Dr. Gunnar Sevelius Looks Back to Move Forward in THE NINE PILLARS OF HISTORY
A new book is identifying the cause of war and economic strife with an alternative analysis of 200,000 years of human history.
In The Nine Pillars of History, Dr. Gunnar Sevelius identifies nine common denominators - factors that have been central to all cultures from the beginning of civilization - in an expert analysis of history, society, religion, sexuality and economics.
Presented as a discussion of nonpolitical, nonreligious thoughts, the book explores the evolution of 30 major cultures and five world religions, partnering the pillars with the widely acknowledged Golden Rule. Sevelius aims to provide insight into what happens if these pillars are not present, referring to past, present and future examples including the collapse of the USSR, the Arab Spring, Wall Street demonstrations and potential democratization of China.
"John Locke and the American Constitution are what inspired me to revert to tribal times and define the nine basic social and physical human needs," says Sevelius. "This technique allowed me to identify the cause of war and a guide for peace... Many of today's political and economic problems can be addressed through the vision presented in this book."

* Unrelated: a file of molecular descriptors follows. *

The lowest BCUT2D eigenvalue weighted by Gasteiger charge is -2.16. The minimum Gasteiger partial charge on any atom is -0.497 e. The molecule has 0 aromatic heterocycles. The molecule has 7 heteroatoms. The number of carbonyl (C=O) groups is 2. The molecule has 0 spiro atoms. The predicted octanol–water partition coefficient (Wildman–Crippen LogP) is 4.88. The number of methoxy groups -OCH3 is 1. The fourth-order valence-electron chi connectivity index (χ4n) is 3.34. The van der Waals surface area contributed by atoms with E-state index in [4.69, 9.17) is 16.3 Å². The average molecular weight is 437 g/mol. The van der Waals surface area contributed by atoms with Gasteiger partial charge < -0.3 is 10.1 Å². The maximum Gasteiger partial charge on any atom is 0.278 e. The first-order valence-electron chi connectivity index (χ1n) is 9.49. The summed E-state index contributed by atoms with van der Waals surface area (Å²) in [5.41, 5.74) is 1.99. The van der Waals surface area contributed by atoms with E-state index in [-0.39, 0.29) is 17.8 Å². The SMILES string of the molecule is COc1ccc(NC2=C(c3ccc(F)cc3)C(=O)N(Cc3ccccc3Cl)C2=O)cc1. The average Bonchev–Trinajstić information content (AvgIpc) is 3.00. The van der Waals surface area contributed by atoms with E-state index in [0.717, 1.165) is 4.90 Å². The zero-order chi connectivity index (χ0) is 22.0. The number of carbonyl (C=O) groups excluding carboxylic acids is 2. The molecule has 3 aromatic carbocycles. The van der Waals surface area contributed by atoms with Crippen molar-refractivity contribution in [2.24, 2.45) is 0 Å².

Sevelius, whose impression of World War II and marriage to a refugee bring to the book a personal perspective, is seeking to give hope to those who have found few answers in their search for life's meaning. In The Nine Pillars of History, Sevelius touches on relevant themes such as colliding dogmatic cultures (North Korea and Iran), uneven capital distribution (Africa) and female struggle for equality (Afghanistan).
Aiming to stimulate discussion of social needs that have transcended millennia, The Nine Pillars of History explores these interrelated subjects and answers why war happens - while providing a roadmap to peace.
Gunnar Sevelius, M.D., grew up in neutral Sweden during WWII. While surrounded by the realities of a war-torn Europe, he asked himself: Why do people go to war?
Sevelius eventually married an Estonian medical colleague, and after a busy life as a medical scientist, practicing physician, medical director at NASA and Lockheed Missile and Space Company and besides farming in both Sweden and California, he again took up the question of war.
On top of his medical education, Sevelius received academic input on this topic from professors in multiple disciplines at Stanford and San Francisco Universities in the United States and Lund University in Sweden; this in conjunction with nine years of complimentary studies has resulted in his unique review of social history and human rights.